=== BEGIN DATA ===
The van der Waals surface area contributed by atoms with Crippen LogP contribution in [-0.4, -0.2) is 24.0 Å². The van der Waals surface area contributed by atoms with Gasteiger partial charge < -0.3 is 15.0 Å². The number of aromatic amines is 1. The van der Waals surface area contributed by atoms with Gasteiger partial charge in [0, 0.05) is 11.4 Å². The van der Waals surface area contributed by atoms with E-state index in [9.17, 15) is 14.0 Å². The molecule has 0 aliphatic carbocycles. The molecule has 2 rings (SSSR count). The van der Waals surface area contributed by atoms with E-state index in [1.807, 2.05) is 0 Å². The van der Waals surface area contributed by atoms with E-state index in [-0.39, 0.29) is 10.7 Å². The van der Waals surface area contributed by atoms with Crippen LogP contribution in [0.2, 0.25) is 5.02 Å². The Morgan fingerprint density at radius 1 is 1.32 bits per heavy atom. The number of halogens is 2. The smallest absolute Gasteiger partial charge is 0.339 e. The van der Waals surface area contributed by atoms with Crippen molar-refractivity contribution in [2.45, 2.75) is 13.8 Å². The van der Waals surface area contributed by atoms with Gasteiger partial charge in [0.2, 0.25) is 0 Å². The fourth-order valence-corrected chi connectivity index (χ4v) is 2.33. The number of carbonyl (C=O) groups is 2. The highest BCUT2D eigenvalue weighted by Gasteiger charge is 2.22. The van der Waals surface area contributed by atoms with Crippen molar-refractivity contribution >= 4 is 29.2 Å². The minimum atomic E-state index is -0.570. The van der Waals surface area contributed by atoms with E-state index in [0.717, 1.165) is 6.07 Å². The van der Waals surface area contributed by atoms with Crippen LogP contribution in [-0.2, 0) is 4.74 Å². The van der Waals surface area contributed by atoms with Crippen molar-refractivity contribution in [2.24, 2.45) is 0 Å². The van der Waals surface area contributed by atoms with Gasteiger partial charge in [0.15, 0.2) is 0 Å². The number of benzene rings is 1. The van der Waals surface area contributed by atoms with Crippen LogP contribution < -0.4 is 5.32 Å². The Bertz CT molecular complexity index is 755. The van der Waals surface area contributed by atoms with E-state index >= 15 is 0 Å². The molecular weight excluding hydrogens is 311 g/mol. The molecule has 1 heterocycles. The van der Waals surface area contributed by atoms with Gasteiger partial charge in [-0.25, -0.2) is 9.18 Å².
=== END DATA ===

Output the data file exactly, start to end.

The van der Waals surface area contributed by atoms with Crippen LogP contribution in [-0.4, -0.2) is 24.0 Å². The van der Waals surface area contributed by atoms with Gasteiger partial charge < -0.3 is 15.0 Å². The number of aromatic amines is 1. The van der Waals surface area contributed by atoms with Gasteiger partial charge in [0, 0.05) is 11.4 Å². The van der Waals surface area contributed by atoms with E-state index in [9.17, 15) is 14.0 Å². The molecule has 0 aliphatic carbocycles. The molecule has 2 rings (SSSR count). The van der Waals surface area contributed by atoms with E-state index in [1.807, 2.05) is 0 Å². The van der Waals surface area contributed by atoms with E-state index in [-0.39, 0.29) is 10.7 Å². The van der Waals surface area contributed by atoms with Crippen LogP contribution in [0.2, 0.25) is 5.02 Å². The Morgan fingerprint density at radius 1 is 1.32 bits per heavy atom. The number of halogens is 2. The smallest absolute Gasteiger partial charge is 0.339 e. The van der Waals surface area contributed by atoms with Crippen molar-refractivity contribution in [2.45, 2.75) is 13.8 Å². The van der Waals surface area contributed by atoms with Gasteiger partial charge in [0.2, 0.25) is 0 Å². The fourth-order valence-corrected chi connectivity index (χ4v) is 2.33. The number of carbonyl (C=O) groups is 2. The highest BCUT2D eigenvalue weighted by Gasteiger charge is 2.22. The van der Waals surface area contributed by atoms with Crippen molar-refractivity contribution >= 4 is 29.2 Å². The minimum atomic E-state index is -0.570. The van der Waals surface area contributed by atoms with E-state index in [0.717, 1.165) is 6.07 Å². The van der Waals surface area contributed by atoms with Crippen LogP contribution in [-0.2, 0) is 4.74 Å². The van der Waals surface area contributed by atoms with Crippen molar-refractivity contribution in [2.24, 2.45) is 0 Å². The van der Waals surface area contributed by atoms with Gasteiger partial charge in [0.15, 0.2) is 0 Å². The number of benzene rings is 1. The van der Waals surface area contributed by atoms with Crippen LogP contribution < -0.4 is 5.32 Å². The Bertz CT molecular complexity index is 755. The van der Waals surface area contributed by atoms with E-state index >= 15 is 0 Å². The molecular weight excluding hydrogens is 311 g/mol. The molecule has 1 heterocycles. The van der Waals surface area contributed by atoms with Gasteiger partial charge in [-0.25, -0.2) is 9.18 Å².